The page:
If you have an activity tracker, you’re likely familiar with many of the measurements used to gauge your health and exercise intensity — for instance, your resting heart rate or target heart rate and your overall activity score. Another metric that these devices often provide is your heart rate variability (HRV) — a number that’s often a source of confusion even for elite athletes but is worth understanding.
Once you do understand HRV, it can provide useful information about your health, resilience, and behavioral flexibility.
What exactly is HRV?
HRV refers to the variation in time between the beats of your heart. So, for example, if your heart rate is 60 beats per minute you might think that it means that your heart is beating once per second. But your heart is not a metronome. There are tiny variations (as tiny as a fraction of a second) in the amount of time between successive beats, which could mean that there is a gap of 8/10 of a second between two beats, for instance, and 1.10 seconds between two others.
HRV measures those specific fluctuations in time between your heartbeats. Though those variations are measured between heartbeats, they’re actually signals from your nervous system.
Heart rate variability and the autonomic nervous system
Your heart rate takes direction from your autonomic nervous system (ANS), which regulates not just how fast your heart beats, but also your blood pressure, breathing, digestion, even blinking your eyes — all the things your body does without your having to think about them.
“The ANS has two main parts,” says neurologist and Sleep.com Sleep Advisor Dr. Chris Winter, author of “The Sleep Solution.” “The sympathetic nervous system, often called the fight-or-flight response, responds to stressors (including exercise) by increasing your heart rate and blood pressure. The parasympathetic nervous system, known as the rest-and-digest or relaxation response, slows down your heart rate and blood pressure when you’re feeling calm and relaxed, or you’re sleeping.”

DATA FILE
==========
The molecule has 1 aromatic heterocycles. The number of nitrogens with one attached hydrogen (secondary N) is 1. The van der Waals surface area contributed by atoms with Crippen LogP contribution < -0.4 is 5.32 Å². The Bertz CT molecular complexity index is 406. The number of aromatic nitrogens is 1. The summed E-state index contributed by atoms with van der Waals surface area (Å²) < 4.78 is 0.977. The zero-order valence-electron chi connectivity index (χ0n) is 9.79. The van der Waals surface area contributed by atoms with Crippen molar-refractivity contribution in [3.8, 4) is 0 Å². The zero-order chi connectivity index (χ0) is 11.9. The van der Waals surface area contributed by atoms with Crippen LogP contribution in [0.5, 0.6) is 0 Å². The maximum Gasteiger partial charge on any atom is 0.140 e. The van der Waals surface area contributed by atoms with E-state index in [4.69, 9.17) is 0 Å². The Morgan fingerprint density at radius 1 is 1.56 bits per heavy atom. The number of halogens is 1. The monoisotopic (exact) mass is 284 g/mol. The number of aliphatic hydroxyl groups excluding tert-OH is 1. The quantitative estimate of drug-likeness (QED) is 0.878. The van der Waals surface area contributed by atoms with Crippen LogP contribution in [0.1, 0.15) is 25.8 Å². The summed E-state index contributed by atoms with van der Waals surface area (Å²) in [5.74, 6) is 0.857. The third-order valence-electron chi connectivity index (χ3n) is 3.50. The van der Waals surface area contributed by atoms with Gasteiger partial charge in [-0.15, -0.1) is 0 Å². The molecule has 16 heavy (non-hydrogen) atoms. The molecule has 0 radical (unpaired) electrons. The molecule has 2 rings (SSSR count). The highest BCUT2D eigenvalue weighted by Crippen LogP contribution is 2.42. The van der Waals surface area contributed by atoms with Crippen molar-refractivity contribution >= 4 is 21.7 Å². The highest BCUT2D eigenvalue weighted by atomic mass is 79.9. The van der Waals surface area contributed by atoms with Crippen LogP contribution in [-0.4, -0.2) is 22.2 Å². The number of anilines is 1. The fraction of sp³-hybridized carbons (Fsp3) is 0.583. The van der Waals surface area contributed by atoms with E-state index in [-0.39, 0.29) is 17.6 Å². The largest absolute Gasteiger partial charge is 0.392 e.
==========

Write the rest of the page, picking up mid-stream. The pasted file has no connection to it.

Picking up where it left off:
The part of the ANS that is activated depends “on what you’re doing and the messages your heart is getting from your brain,” Winter explains. When you’re snoozing under a beach umbrella or absorbed in a good book in a hammock under a shady tree — or you’re sleeping — you’ll have a slower heart rate, controlled by the parasympathetic nervous system.
On the flip side, if you’re feeling threatened, in danger, or anxious — or you’re pushing through a tough workout — your heart rate will quicken, among other nervous-system responses, activated by the sympathetic nervous system. Once the stressor is gone, the parasympathetic nervous system kicks back in, telling your heart it’s okay to slow down and the rest of your body to relax and go back to doing its usual things.
“Heart rate variability reflects your body’s ability to manage the signals from these two competing branches of your nervous system,” Winter says. “When those systems are well balanced there’s a lot of variability because your heart is being responsive to both parts of your nervous system. That’s why, generally speaking, a higher HRV is good: It means your body is better able to react to stress, and then bounce back once the stress is gone.”
How is HRV measured?
In a medical setting, an electrocardiogram machine (EKG) is to the most accurate way to detect heart rate variability. But these days there are non-medical wearable devices that can track your HRV and clue you in on an app or wearable device.
Winter finds that the most accurate readings are done while you sleep, when there are no environmental stimuli to react to, or cause stress. Even if you’re awake, but relaxed, your alertness, even if it’s as simple as thinking through a to-do list, can cause fluctuations that impact the variability. If you’re in flight-or-flight mode and your heart is racing, there won’t be much time between beats and your HRV will tend to be lower. When you’re relaxed your heart will beat slower, so there’s more time between beats for variations.